Dads and Daughters: The Biggest Way to Be Her Hero.

Dads and Daughters: The Biggest Way to Be Her Hero

My parents divorced well after they should have. I can remember the way they would hold each other in a full embrace or let their hands touch while they were sitting beside each other in the car or on the couch. I remember the gentle way they talked to each other and the way they made each other laugh sometimes. I loved that. Sometimes I would interrupt a kiss – one of those long, tender kisses that are gross and unnecessary through the eyes of anyone younger and blood related. 

Then I remember the silence. The awful, empty clamour of a silence that never used to be there.

No fighting. No yelling. No arguing. Just silence. The shift wasn’t a sudden one. It happened over time but through it all I always felt like he loved her. Whether he did or not doesn’t matter, because feeling as though he did was what made the difference. Even when things were strained, he would say lovely things about her to us. Sometimes I would feel the warmth of that as though it was around me too. It was never enough to connect them but it was enough to lift me above the ache of it all, for a little while anyway.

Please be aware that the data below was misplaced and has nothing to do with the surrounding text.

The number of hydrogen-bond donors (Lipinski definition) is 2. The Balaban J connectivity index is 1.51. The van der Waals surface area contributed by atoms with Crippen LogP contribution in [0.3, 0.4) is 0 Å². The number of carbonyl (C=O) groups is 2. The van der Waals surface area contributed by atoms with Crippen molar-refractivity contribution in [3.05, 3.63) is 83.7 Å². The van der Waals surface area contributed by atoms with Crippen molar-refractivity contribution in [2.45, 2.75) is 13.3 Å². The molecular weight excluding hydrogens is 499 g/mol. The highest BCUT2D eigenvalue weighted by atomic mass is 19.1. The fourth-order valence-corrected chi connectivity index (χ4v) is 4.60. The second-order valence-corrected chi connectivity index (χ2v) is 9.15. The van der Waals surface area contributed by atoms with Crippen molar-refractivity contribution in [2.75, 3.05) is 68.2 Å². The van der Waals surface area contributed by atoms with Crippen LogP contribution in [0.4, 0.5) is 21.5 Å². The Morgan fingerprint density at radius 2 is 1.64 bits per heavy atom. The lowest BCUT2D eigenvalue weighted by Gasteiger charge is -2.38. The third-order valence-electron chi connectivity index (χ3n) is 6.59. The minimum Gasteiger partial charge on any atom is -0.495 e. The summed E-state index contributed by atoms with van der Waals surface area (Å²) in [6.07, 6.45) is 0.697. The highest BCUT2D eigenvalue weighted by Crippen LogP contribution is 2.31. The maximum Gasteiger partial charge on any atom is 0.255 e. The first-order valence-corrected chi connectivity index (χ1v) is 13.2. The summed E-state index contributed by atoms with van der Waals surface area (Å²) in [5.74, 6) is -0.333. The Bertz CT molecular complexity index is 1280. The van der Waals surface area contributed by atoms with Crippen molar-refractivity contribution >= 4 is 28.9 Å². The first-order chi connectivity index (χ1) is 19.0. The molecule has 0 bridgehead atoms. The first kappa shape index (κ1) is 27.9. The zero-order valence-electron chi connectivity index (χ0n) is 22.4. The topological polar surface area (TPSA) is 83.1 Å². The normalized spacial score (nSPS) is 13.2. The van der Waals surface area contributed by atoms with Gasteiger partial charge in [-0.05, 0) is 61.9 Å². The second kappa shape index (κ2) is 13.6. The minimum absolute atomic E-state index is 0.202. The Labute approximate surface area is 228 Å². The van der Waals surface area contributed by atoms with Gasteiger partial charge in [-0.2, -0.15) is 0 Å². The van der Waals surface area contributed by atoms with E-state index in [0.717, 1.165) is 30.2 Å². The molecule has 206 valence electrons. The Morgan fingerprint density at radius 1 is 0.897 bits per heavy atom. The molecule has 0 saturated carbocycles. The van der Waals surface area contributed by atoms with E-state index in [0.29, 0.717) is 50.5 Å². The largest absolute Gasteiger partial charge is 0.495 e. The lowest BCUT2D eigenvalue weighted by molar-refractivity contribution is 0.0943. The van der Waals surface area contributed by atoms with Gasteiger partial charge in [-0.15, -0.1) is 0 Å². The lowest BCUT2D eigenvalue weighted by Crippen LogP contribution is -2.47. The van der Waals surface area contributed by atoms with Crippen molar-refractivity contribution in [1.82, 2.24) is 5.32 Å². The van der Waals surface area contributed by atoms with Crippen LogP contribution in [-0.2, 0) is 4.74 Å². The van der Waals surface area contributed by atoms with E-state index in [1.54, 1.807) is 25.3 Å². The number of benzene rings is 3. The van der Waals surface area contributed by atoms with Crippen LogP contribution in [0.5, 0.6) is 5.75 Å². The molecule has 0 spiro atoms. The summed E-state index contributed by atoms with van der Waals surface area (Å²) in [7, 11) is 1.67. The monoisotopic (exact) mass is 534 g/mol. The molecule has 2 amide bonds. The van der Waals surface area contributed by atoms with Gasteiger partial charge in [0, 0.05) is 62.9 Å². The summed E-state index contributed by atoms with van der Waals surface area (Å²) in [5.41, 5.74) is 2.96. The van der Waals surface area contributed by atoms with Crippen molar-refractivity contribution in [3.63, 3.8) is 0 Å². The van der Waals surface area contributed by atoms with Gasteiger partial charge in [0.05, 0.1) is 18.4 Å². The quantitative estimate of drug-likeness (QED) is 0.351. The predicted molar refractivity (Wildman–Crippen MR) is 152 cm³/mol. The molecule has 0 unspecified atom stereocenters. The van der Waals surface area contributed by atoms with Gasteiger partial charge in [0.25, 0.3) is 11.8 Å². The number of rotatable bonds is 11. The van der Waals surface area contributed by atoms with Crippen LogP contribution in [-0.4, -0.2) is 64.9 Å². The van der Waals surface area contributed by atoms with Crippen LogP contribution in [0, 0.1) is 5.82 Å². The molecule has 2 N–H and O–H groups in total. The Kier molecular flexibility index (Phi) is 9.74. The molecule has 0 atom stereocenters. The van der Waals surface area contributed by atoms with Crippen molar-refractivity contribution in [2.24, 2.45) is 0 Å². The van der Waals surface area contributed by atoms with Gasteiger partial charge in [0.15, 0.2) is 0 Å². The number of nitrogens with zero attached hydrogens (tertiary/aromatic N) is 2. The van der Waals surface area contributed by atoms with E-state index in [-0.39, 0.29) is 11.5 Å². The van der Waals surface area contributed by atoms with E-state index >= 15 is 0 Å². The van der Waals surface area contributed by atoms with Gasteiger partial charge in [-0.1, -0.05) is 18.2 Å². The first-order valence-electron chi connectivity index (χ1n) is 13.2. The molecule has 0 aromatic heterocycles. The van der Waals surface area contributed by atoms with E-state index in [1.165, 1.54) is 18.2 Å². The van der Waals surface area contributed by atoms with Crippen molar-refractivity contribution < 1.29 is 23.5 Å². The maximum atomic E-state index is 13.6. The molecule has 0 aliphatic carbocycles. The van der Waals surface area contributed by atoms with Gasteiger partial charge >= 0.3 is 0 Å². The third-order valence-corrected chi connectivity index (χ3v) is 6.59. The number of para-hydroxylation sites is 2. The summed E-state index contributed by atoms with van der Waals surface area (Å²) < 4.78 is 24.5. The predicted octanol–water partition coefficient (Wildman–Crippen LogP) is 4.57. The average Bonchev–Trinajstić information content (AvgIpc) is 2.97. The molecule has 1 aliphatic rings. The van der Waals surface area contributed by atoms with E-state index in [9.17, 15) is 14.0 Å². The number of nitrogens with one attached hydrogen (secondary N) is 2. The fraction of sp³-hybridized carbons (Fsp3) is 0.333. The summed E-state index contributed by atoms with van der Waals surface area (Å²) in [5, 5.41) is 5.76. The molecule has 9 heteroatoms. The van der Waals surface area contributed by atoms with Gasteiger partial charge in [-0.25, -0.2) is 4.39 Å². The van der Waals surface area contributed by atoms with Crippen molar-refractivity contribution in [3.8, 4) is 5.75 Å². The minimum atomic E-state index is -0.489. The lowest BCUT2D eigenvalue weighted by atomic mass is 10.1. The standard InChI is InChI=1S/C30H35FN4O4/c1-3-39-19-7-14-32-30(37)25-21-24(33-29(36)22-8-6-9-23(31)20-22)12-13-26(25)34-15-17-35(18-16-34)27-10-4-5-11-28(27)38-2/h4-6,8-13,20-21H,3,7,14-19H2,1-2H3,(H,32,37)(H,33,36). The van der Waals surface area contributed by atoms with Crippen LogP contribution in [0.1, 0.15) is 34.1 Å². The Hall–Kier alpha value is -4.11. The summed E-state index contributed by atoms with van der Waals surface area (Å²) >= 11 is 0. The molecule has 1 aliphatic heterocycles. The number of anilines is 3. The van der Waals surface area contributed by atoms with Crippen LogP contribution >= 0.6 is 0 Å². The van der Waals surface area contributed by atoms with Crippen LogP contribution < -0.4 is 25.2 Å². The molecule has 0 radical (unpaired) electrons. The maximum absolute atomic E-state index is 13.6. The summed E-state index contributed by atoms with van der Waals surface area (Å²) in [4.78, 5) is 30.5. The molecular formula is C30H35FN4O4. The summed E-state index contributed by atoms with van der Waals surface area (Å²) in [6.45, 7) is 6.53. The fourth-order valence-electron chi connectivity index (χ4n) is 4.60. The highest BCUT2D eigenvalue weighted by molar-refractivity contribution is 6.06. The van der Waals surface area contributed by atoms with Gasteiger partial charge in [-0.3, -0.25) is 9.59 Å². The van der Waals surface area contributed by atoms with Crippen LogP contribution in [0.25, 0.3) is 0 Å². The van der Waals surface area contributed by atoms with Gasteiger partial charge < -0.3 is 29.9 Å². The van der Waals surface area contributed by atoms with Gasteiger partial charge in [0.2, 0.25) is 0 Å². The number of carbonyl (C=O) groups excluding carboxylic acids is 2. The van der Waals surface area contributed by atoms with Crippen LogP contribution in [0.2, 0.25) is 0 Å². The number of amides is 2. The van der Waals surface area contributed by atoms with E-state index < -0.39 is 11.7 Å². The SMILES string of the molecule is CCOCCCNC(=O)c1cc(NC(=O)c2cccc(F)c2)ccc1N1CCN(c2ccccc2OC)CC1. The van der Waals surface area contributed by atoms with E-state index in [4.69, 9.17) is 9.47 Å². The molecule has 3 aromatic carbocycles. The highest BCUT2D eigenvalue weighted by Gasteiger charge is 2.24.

At the time I didn’t know there was another way to be. The dads love the mums and that’s the way the world worked. It made me feel secure and treasured. Treasured because when he was kind to her, I felt that kindness and tenderness as surely as if it was for me. I took the lovely things he said about her personally, because she was my mum. I was proud of her, he made sure of that. If he said awful things about her, which he never has, I’m sure I would have taken those just as personally.

I don’t know what happened when I wasn’t watching. Something did though, or maybe not enough. I don’t know, but there came to be a distance between them that felt hollow and sad. Something wasn’t right between them, I knew that, but I also felt as though it was something about the mix of them, and nothing about the way he loved her. Maybe it was. I don’t know. And it’s not for me to care. What matters is what I believed, and I believed that he still loved her purely and completely, even if neither of them loved the combination of the both of them very much any more.